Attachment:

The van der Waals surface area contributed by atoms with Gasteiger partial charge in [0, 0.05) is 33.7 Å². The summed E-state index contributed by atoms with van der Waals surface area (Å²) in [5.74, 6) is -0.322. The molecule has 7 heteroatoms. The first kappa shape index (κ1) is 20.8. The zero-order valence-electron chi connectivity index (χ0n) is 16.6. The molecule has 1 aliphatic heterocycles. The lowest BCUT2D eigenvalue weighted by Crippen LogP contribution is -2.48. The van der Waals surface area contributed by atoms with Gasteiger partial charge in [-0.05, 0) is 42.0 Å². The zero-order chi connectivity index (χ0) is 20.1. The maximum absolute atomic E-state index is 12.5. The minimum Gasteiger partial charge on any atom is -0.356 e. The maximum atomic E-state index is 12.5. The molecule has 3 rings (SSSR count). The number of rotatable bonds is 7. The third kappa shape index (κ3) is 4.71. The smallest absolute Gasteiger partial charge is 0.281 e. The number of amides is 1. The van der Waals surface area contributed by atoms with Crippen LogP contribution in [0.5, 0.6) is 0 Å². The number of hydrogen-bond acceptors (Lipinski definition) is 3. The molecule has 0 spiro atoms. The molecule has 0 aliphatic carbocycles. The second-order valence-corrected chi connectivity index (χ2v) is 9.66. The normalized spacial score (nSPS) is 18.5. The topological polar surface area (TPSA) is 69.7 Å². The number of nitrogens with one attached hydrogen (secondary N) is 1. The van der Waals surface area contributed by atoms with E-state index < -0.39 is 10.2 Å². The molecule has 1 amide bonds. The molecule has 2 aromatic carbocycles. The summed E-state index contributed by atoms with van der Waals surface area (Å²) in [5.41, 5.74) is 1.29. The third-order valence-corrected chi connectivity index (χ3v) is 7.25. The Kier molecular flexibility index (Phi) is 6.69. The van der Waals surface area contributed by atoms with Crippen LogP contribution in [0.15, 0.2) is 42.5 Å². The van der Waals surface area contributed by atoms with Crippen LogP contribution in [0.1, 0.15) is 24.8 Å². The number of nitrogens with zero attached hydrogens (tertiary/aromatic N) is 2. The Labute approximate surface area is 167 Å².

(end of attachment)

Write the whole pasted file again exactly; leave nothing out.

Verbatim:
The van der Waals surface area contributed by atoms with Gasteiger partial charge in [0, 0.05) is 33.7 Å². The summed E-state index contributed by atoms with van der Waals surface area (Å²) in [5.74, 6) is -0.322. The molecule has 7 heteroatoms. The first kappa shape index (κ1) is 20.8. The zero-order valence-electron chi connectivity index (χ0n) is 16.6. The molecule has 1 aliphatic heterocycles. The lowest BCUT2D eigenvalue weighted by Crippen LogP contribution is -2.48. The van der Waals surface area contributed by atoms with Gasteiger partial charge in [-0.05, 0) is 42.0 Å². The zero-order chi connectivity index (χ0) is 20.1. The maximum absolute atomic E-state index is 12.5. The minimum Gasteiger partial charge on any atom is -0.356 e. The maximum atomic E-state index is 12.5. The molecule has 3 rings (SSSR count). The number of rotatable bonds is 7. The third kappa shape index (κ3) is 4.71. The smallest absolute Gasteiger partial charge is 0.281 e. The number of amides is 1. The van der Waals surface area contributed by atoms with Crippen LogP contribution in [0.5, 0.6) is 0 Å². The number of hydrogen-bond acceptors (Lipinski definition) is 3. The molecule has 0 spiro atoms. The molecule has 0 aliphatic carbocycles. The second-order valence-corrected chi connectivity index (χ2v) is 9.66. The normalized spacial score (nSPS) is 18.5. The topological polar surface area (TPSA) is 69.7 Å². The number of nitrogens with one attached hydrogen (secondary N) is 1. The van der Waals surface area contributed by atoms with E-state index < -0.39 is 10.2 Å². The molecule has 1 amide bonds. The molecule has 2 aromatic carbocycles. The summed E-state index contributed by atoms with van der Waals surface area (Å²) in [5.41, 5.74) is 1.29. The third-order valence-corrected chi connectivity index (χ3v) is 7.25. The Kier molecular flexibility index (Phi) is 6.69. The van der Waals surface area contributed by atoms with Crippen LogP contribution in [0.15, 0.2) is 42.5 Å². The van der Waals surface area contributed by atoms with Crippen LogP contribution in [0.1, 0.15) is 24.8 Å². The number of nitrogens with zero attached hydrogens (tertiary/aromatic N) is 2. The Labute approximate surface area is 167 Å².